This week’s books are all about Chinese New Year. I don’t know a lot about it, so I asked my friend, Josianne Fitzgerald. Josianne is the elementary librarian at the
International School of Tianjin. For more information about Chinese New Year, check back on Wednesday and Friday this week.
Chinese New Year
by Josianne Fitzgerald
Chinese New Year, also called Spring Festival, is
celebrated in China and by Chinese people all around the world. The date for
Chinese New Year is based on a lunar calendar and so it changes every year. In
2014, Chinese New Year will fall on January 31 when the moon will be at its
darkest. It is the most important holiday in Chinese culture and it celebrates family
ties as well as the end of winter and the beginning of spring.
I am an elementary school librarian at an international
school in Tianjin, a city about an hour away from Beijing. I am originally from
Venezuela and am married to an American. My family and I have lived here for 13
years, and this is our favorite part of the year. There’s excitement in the
air, as families prepare to bid farewell to the old lunar year and bring in the
To prepare for the Spring Festival, families clean
their houses, decorate their doors and windows with lucky fu papers or paper
cuts, buy new clothes and give gifts to friends and family. Chinese New Year’s
Eve brings families together to make dumplings and set off fireworks. The noise
at midnight in Tianjin is indescribable with thousands upon thousands of
rockets bursting into the air to chase off the old year.
As the elementary librarian at an international school,
my lessons at this time of the year focus on fiction and non-fiction that
reflects the culture of northeastern China, and I’d like to share with you my
Celebrations! by Anabel and Barnaby Kindersley.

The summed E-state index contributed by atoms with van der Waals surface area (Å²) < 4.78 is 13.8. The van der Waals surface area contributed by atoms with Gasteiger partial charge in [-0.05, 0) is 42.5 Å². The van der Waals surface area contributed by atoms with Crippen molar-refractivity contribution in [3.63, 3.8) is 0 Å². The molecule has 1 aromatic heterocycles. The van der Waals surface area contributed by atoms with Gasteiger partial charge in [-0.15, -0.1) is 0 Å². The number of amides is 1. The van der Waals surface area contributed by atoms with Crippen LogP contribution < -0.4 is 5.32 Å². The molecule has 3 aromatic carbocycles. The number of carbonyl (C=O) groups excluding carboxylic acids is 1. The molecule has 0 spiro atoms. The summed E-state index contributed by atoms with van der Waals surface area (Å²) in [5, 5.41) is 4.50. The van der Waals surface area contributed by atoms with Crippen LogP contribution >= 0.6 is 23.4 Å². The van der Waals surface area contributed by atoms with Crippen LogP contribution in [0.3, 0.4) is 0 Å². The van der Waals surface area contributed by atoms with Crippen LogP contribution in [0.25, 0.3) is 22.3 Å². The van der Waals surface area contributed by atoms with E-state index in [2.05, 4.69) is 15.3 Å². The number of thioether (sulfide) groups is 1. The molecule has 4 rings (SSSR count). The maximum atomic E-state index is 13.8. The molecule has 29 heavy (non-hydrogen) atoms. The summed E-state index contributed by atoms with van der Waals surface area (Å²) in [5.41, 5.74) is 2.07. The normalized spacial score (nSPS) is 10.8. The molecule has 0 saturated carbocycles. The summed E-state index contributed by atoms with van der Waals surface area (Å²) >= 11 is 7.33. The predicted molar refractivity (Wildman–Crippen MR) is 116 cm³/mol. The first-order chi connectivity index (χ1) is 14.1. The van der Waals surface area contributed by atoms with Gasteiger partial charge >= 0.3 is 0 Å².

The two author photographers traveled the world for a
year looking at how children and their families celebrate holidays. Chinese New
Year is included in the section for spring celebrations. I like this
non-fiction book because of its beautiful and plentiful photographs, and the
interviewed children’s perspective on the holidays they celebrate.
Moonbeams, Dumplings and Dragon Boats by Nina Simmonds, Leslie Schwarz
and the Children’s Museum of Boston.
This book presents facts, tales and activities for
several Chinese holidays including Chinese New Year. The watercolor
illustrations are beautiful and colorful. This is a book that I bring out for a
short read at each of the holidays featured: Chinese New Year and the Lantern
Festival, Tomb Sweeping Day, Dragon Boat Festival and the Mid-Autumn Moon
One Year in Beijing by Wang Xioahong (sory, no link)
This book follows Ling Ling, a young girl in Beijing, throughout the year. While this is not dedicated only to the Spring Festival, it helps set the celebration within the calendar year.
Bringing In the New Year by Grace Lin.
Colorful illustrations and a simple text convey the
excitement of the Chinese New Year. A trio of Chinese American girls get ready
for the celebration. They sweep the old luck away, get new haircuts and
clothes, put up rhyming couplets and decorate their house. At the end, they go
to the parade where a dragon takes center stage.
The Dragon New Year: A Chinese Legend by David Bouchard and Zhong-Yang
A Chinese grandmother explains to her young
granddaughter who is frightened by the noisy, bright fireworks on the eve of
Chinese New Year how it came to be that Chinese people celebrate the holiday
with bright lights and much noise. The illustrations by Zhong-Yang Huang are
magnificent, full of detail and drama. Combined with David Bouchard’s lyrical
text, this is a perfect story for lap reading on a dark winter’s night.
Long Long’s New Year: A Story about the Spring Festival by Catherine Gower and He
This is hands-down my favorite book to read aloud. Set
in modern day China, this is the story of Long Long and his grandfather, who go
to the big city to sell cabbages from their farm. They run into trouble and
Long Long worries that they will not be able to sell enough cabbages for all
the shopping they would like to do for the Spring Festival. The illustrations
are wonderful, watercolor on rice paper. The street market where the story
takes place is mostly a thing of the past now, as they have been replaced by
indoor markets that are warmer and more sanitary, at least in the larger
cities. Still, the illustrations remind me of what markets used to be like 12
years ago when we first arrived in China. That, the detailed illustrations and
the heart-warming story of little Long Long, make this a great book to
The Run-Away Wok: A Chinese New Year Tale by Ying Yang Compestine.
This cheerful tale is perfect for a read-aloud. Bright
illustrations add to the fun. A poor Chinese man who works for the richest man
in Beijing trades his family’s last eggs for a magic wok that changes their
fortunes, and that of the rich man, forever.
Many thanks, Josianne!